Is new Jaguars RB Toby Gerhart a fantasy sleeper?

 

I recently came across an article on NFL.com by Adam Rank, listing his 11 fantasy sleepers for the 2014. Also included in the article were the top ten sleepers predicted by NFL writers Michael Fabiano, Marcus Grant, and Jason Smith. Rank, Fabiano and Grant all had something in common, in that they believe Jacksonville running back Toby Gerhart will be a fantasy sleeper this year – or in Grant’s case, the fantasy sleeper after ranking him number-one on his list.

Gerhart will be entering his fifth year as an NFL player, and his stats don’t reflect any quality of note. In his four years with the Minnesota Vikings, the former second round pick has amassed 1,305 yards on the ground and has scored a combined total of eight touchdowns – both rushing and receiving. But people do believe the talent is there, and he is the favourite to take the Jaguars’ starting running back spot which was vacated by Maurice Jones-Drew.

One thing which hasn’t helped Gerhart so far in his professional career is having Adrian Peterson to compete with. Aside from the end of the 2011 season when he saw more of the pigskin after Peterson went down with an injury against the Redskins, Gerhart’s chances have been fairly limited. In that same season, the then-sophomore managed career high totals of 531 rushing yards and 4 touchdowns from 109 touches, and 23 receptions. Last season, Maurice Jones-Drew had 803 yards from 234 rushing attempts, and a further 314 yards receiving in only 15 starts for the Jaguars. If Gerhart gets a workload similar to that, then he will have the opportunity to be a very productive fantasy player – if his 2011 season and potential is anything to go by.

The competition for the Jaguars’ starting running back role will be between Gerhart, Jordan Todman, and Denard Robinson – who can line up as both a running back and a wide receiver. Todman and Robinson will probably be used as change-of-pace backs, with the likely competition being for second place on the depth chart, rather than first. The Jaguars also drafted running back Storm Johnson. Although after being picked in the seventh round, he isn’t expected to make any immediate impact.

But will all the hyperbole surrounding Gerhart transfer into a productive season? Whilst he is now in a more-than-ideal situation in Jacksonville, he will behind a subpar offensive line. Sports on Earth writer Mike Tanier recently ranked the Jaguars’ line as 31 out of 32, bettering only the Baltimore Ravens – and they didn’t fare any better with Pro Football Focus, who also graded the Jaguars as having the worst run blocking offensive line in 2013. In comparison, PFF rated the Minnesota Vikings’ offensive line as the sixth-best in the league last season. It wouldn’t be unreasonable to assume that the former Stanford Cardinal will be hit a lot more, and may have to work harder for his yards on the field than he did wearing purple.

However, he has recently drawn comparisons to Seattle’s Marshawn Lynch – most notably from himself – thanks to his power running style and build. Even with a poor offensive line of their own, the Seahawks managed to win a Super Bowl, and Lynch put up 1,257 rushing yards and 12 touchdowns in 16 regular season starts. It may be a struggle, but Gerhart could still find a lot of success behind a bad line.

He will also be playing on a rebuilding team, which could impact the back’s fantasy value. The one knock that this could have on his game is limited touchdown potential. The Jaguars aren’t expected to be a high-scoring team in 2014, so while Gerhart may be a big help in moving the chains – especially with his ability to generate yards after contact – he may not get to see the end zone as much as his owners would like, or is projected. But Gerhart may get more touches with Chad Henne under center, whose main targets will be Cecil Shorts, as well as rookies Marquise Lee and Allen Robinson. There will be no Justin Blackmon to throw to, who was suspended indefinitely back in November.

There may be a significant risk in taking Toby Gerhart early on. Although he has been in the NFL for a while, he is still an unproven player, and it is hard to clarify his ceiling. The situation he finds himself in will excite his fantasy owners, and the potential for a productive season is there. Whether he is a viable fantasy RB1 is unclear, but at worst he should be a solid RB2. The good thing about Gerhart is that he will most probably be available in later rounds, minimising that risk that he carries. Bigger names will likely come off the board before him, barring a reach, but expect his pre-draft stock to continue rising.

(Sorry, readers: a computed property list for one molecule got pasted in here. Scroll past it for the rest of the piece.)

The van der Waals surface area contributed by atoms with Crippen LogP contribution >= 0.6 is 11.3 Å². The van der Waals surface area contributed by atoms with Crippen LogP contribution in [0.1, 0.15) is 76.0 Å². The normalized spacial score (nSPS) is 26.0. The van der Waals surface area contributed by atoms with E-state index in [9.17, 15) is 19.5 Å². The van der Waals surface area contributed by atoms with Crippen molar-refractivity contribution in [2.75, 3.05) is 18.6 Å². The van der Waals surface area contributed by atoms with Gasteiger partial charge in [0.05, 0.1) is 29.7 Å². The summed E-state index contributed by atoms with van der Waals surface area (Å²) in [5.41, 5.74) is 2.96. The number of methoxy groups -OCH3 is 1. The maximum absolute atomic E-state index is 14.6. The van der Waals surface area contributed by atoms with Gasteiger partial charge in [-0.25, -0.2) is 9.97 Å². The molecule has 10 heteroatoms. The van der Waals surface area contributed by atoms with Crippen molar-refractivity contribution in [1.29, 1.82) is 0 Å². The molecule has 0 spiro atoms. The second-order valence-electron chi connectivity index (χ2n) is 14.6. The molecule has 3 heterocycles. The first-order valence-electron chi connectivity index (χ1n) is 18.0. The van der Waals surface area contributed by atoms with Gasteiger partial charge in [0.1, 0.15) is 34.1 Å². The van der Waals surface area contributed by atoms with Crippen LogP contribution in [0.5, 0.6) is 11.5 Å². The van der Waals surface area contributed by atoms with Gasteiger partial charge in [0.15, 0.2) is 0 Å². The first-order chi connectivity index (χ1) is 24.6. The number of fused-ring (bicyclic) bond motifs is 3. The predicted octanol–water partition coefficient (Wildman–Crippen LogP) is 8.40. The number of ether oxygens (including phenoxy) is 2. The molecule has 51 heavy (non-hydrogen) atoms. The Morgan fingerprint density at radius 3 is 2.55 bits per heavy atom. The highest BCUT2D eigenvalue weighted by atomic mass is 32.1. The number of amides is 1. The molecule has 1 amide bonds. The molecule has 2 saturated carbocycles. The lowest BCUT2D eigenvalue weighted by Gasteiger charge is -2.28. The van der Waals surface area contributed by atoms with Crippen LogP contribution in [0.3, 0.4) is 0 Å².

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Jimmy Graham to remain a tight end in fantasy football?

 

The football world is waiting for the decision on whether Jimmy Graham gets franchised tagged as a tight end or a wide receiver. Not only will it have financial ramifications, but it could also cause a ‘ripple effect’, paving the way for other players to lodge the same complaint against their teams and the franchise tag.

Whether Graham is tagged as a tight end or wide receiver could also have an impact on fantasy football – specifically whether the player is listed as a wide receiver or a tight end. Fortunately, ESPN and fantasy reporter Field Yates was able to shed some light on this.

So even if everything goes as planned for Jimmy Graham, it appears that his fantasy status will not change. Graham should be able to be played in either the TE or WR/TE slots.

No-shon Moreno?

 

Before a snap had even been played last season, there wasn’t much hope for Knowshon Moreno. In the two years prior to 2013, the Georgia product had seen himself lose the starting running back spot in Denver to Willis McGahee, get benched, and then – to make it worse – deactivated. It was only when McGahee got placed on injured reserve that Moreno was reactivated and saw the field once more. In 2011 and 2012, Moreno played a combined 15 games, and was unable to build on strong rookie and sophomore seasons, in which he ran for 1,726 yards and found the end zone on 17 occasions across the two years.

ESPN ranked Moreno as the forty-third best running back ahead of the 2013 season – 19 places behind Denver’s newly drafted Montee Ball. In ESPN leagues, the average round that Moreno was drafted in was round 13. But those who took a gamble on the fifth-year player earlier on, or were lucky enough to pick him up in a later round or off of waivers, were rewarded handsomely with the year’s fifth-best fantasy running back.

As part of the record-breaking 2013 Denver Broncos offense, the former first round pick rushed for over 1,000 yards, caught 60 passes for 548 yards, and scored 13 touchdowns. His production in Peyton Manning’s system helped the Broncos reach Super Bowl XLVIII, and left a lot of fantasy owners extremely satisfied.